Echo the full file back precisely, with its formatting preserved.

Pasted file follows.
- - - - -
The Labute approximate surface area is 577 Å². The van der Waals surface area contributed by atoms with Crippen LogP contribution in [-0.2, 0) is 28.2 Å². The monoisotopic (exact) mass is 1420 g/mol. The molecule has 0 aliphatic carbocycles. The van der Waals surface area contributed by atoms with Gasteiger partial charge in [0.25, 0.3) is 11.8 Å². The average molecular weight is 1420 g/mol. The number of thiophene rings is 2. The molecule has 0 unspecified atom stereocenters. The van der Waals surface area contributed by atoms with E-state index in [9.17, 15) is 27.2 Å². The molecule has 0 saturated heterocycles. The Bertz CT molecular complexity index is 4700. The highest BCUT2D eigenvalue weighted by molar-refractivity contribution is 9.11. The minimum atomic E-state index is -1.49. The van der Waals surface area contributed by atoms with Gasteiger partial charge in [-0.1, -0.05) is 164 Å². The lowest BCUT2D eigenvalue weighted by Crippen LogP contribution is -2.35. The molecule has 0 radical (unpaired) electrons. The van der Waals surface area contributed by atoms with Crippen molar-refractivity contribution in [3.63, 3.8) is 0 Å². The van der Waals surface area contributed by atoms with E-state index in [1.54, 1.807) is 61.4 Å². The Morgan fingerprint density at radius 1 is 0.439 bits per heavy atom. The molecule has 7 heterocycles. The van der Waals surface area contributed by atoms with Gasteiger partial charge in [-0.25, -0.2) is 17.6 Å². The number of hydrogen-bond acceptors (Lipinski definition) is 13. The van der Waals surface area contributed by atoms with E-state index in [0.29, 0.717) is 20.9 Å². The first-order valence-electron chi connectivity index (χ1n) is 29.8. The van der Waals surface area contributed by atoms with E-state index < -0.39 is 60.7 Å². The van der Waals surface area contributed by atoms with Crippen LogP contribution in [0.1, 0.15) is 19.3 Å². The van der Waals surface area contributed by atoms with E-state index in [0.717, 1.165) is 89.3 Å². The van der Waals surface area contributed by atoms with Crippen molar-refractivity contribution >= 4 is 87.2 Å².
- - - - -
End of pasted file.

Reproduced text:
The Labute approximate surface area is 577 Å². The van der Waals surface area contributed by atoms with Crippen LogP contribution in [-0.2, 0) is 28.2 Å². The monoisotopic (exact) mass is 1420 g/mol. The molecule has 0 aliphatic carbocycles. The van der Waals surface area contributed by atoms with Gasteiger partial charge in [0.25, 0.3) is 11.8 Å². The average molecular weight is 1420 g/mol. The number of thiophene rings is 2. The molecule has 0 unspecified atom stereocenters. The van der Waals surface area contributed by atoms with E-state index in [9.17, 15) is 27.2 Å². The molecule has 0 saturated heterocycles. The Bertz CT molecular complexity index is 4700. The highest BCUT2D eigenvalue weighted by molar-refractivity contribution is 9.11. The minimum atomic E-state index is -1.49. The van der Waals surface area contributed by atoms with Gasteiger partial charge in [-0.1, -0.05) is 164 Å². The lowest BCUT2D eigenvalue weighted by Crippen LogP contribution is -2.35. The molecule has 0 radical (unpaired) electrons. The van der Waals surface area contributed by atoms with Crippen molar-refractivity contribution in [3.63, 3.8) is 0 Å². The van der Waals surface area contributed by atoms with E-state index in [1.54, 1.807) is 61.4 Å². The Morgan fingerprint density at radius 1 is 0.439 bits per heavy atom. The molecule has 7 heterocycles. The van der Waals surface area contributed by atoms with Gasteiger partial charge in [-0.25, -0.2) is 17.6 Å². The number of hydrogen-bond acceptors (Lipinski definition) is 13. The van der Waals surface area contributed by atoms with E-state index in [0.29, 0.717) is 20.9 Å². The first-order valence-electron chi connectivity index (χ1n) is 29.8. The van der Waals surface area contributed by atoms with E-state index < -0.39 is 60.7 Å². The van der Waals surface area contributed by atoms with Crippen LogP contribution in [0.1, 0.15) is 19.3 Å². The van der Waals surface area contributed by atoms with E-state index in [0.717, 1.165) is 89.3 Å². The van der Waals surface area contributed by atoms with Crippen molar-refractivity contribution >= 4 is 87.2 Å².